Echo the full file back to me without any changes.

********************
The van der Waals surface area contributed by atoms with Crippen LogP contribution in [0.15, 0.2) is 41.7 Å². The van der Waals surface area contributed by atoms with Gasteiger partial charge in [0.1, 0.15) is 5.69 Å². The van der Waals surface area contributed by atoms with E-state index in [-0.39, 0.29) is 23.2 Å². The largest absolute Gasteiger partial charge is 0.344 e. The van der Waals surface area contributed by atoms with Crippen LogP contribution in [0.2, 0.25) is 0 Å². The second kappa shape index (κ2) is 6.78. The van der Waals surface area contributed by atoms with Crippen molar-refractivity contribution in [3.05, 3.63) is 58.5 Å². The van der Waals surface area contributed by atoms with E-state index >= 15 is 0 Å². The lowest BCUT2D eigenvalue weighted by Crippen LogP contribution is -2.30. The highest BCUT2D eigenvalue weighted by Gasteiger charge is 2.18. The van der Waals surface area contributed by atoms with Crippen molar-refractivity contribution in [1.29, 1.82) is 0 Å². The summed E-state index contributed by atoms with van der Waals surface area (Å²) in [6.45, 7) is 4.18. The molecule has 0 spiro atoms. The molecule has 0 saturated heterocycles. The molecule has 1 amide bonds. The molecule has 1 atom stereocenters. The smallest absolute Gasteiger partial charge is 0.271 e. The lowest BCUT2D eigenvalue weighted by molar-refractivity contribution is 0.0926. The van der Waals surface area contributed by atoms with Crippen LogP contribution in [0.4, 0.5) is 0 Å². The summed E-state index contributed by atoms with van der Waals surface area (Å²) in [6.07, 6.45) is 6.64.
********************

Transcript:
The van der Waals surface area contributed by atoms with Crippen LogP contribution in [0.15, 0.2) is 41.7 Å². The van der Waals surface area contributed by atoms with Gasteiger partial charge in [0.1, 0.15) is 5.69 Å². The van der Waals surface area contributed by atoms with E-state index in [-0.39, 0.29) is 23.2 Å². The largest absolute Gasteiger partial charge is 0.344 e. The van der Waals surface area contributed by atoms with Crippen LogP contribution in [0.2, 0.25) is 0 Å². The second kappa shape index (κ2) is 6.78. The van der Waals surface area contributed by atoms with Crippen molar-refractivity contribution in [3.05, 3.63) is 58.5 Å². The van der Waals surface area contributed by atoms with E-state index >= 15 is 0 Å². The lowest BCUT2D eigenvalue weighted by Crippen LogP contribution is -2.30. The highest BCUT2D eigenvalue weighted by Gasteiger charge is 2.18. The van der Waals surface area contributed by atoms with Crippen molar-refractivity contribution in [1.29, 1.82) is 0 Å². The summed E-state index contributed by atoms with van der Waals surface area (Å²) in [6.45, 7) is 4.18. The molecule has 0 spiro atoms. The molecule has 0 saturated heterocycles. The molecule has 1 amide bonds. The molecule has 1 atom stereocenters. The smallest absolute Gasteiger partial charge is 0.271 e. The lowest BCUT2D eigenvalue weighted by molar-refractivity contribution is 0.0926. The van der Waals surface area contributed by atoms with Crippen LogP contribution in [0.4, 0.5) is 0 Å². The summed E-state index contributed by atoms with van der Waals surface area (Å²) in [6.07, 6.45) is 6.64.